I then got the Transport Tycoon Plus version, the one with the "mars terrain" as alternate graphics. I remember spending most of my childhood with that version, looking at envy at the "Deluxe" version which had maglev and one-way signals. You can bet I was happy when I eventually got the deluxe version, and I thought anything was possible with one-way signals... I had no idea about pre-signals or path signals yet. ;) I used TTDPatch to run Windows TTD under Win XP, then later got openTTD 0.3.x. That's when I was hooked again. One of the best things with openTTD compared to TTD or even TTDPatch is a fully working multiplayer. In both TTD and orginal transport tycoon, you were lucky if the game went past thirty years as it desynced very easily. OpenTTD is much more stable in that degree, and fails more gracefully if it does desyncs (which is rare, and the orginal versions would just crash or glitch up).

Re:Looking back (1)

tomstorey (1444585) | more than 4 years ago | (#31745766)

Unfortunately they lost the ability to maintain the Mac port a while back, which is a great shame for myself and lots of others. Calling all Mac developers who can take up the challenge? :-)

Re:Looking back (0)

Anonymous Coward | more than 4 years ago | (#31746410)

*A lonely nerd appears, sporting a neckbeard. He is the last Mac user on this planet*

Re:Looking back (1)

paploo (238300) | more than 4 years ago | (#31757980)

A bunch of volunteers fixed a lot of the big bugs, but because there was no developer that could make the commitment to be the maintainer of the port, they decided to drop support. If you checkout the source and install two little C libraries into /usr/local, you can still compile and run it on OS X.

There are also a few people that are distributing their various OS X compilations. I seem to remember that near the end of the tt-forums thread on the dropping of Mac support, there is a link.

Re:Looking back (1)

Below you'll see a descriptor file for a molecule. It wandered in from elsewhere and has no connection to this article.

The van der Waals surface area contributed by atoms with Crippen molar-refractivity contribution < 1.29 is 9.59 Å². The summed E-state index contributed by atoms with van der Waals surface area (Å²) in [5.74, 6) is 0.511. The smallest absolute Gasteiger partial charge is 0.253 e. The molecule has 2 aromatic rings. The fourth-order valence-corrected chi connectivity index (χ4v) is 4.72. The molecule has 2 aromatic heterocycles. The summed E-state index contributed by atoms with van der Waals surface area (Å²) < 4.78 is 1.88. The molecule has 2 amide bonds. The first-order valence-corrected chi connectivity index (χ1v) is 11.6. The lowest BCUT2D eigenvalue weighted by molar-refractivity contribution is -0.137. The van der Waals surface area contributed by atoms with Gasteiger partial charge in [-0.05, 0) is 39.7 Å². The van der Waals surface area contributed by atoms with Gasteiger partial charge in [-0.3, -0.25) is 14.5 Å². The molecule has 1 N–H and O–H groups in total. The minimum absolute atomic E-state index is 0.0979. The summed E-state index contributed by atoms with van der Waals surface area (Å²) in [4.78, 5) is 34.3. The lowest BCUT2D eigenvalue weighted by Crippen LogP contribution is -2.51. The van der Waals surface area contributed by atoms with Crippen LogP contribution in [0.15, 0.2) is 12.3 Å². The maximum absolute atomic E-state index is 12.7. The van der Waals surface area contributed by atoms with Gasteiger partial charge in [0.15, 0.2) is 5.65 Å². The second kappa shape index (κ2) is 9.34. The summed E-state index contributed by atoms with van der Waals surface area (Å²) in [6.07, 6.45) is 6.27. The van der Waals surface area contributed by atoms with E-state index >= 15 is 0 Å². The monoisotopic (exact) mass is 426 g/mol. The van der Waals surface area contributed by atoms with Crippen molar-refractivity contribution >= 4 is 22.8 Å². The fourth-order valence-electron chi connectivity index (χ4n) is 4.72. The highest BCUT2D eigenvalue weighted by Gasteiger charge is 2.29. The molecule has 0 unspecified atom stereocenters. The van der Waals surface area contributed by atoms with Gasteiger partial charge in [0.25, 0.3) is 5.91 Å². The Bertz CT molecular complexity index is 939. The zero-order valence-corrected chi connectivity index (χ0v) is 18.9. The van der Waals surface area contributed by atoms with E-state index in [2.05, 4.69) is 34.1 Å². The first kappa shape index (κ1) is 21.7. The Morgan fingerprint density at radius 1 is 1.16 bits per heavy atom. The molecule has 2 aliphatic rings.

csnydermvpsoft (596111) | more than 4 years ago | (#31748068)

You just described my experience almost exactly - substitute PC World as the magazine that the free sample diskette came with (IIRC). I remember playing TTDLX versus my brothers over a null-modem cable before we had the thinnet network set up in the basement. (to counter the usual /. stereotypes: I was a kid at the time - I moved out of my parents' house after college when I got married, and I never actually lived in the basement)

mm fun (0)

Anonymous Coward | more than 4 years ago | (#31745574)

I play this game a lot, and can tell you that the competitive aspect comes from trying to design a more elegant network than your friends. Or at least taking pride in a huge network that can run by itself without any problems.

Not only for nerds? (1, Informative)

kubajz (964091) | more than 4 years ago | (#31745580)

I am sure that the development team would be glad if a lot of people started playing OpenTTD. However, as things stand you have to download the engine, then do a bit of reading, go to the source repositories and download graphics, sound and music separately (which means the downloader needs to distinguish between nightlies and release, ZIP, source.ZIP, MD5 files...). Perhaps the next step after doing version 1.0.0 might be to put the game into a single installer file for the non-developer part of the world? But still - thanks for all those years, I will gladly return to my young days and share the joys of TTD with my kids :o)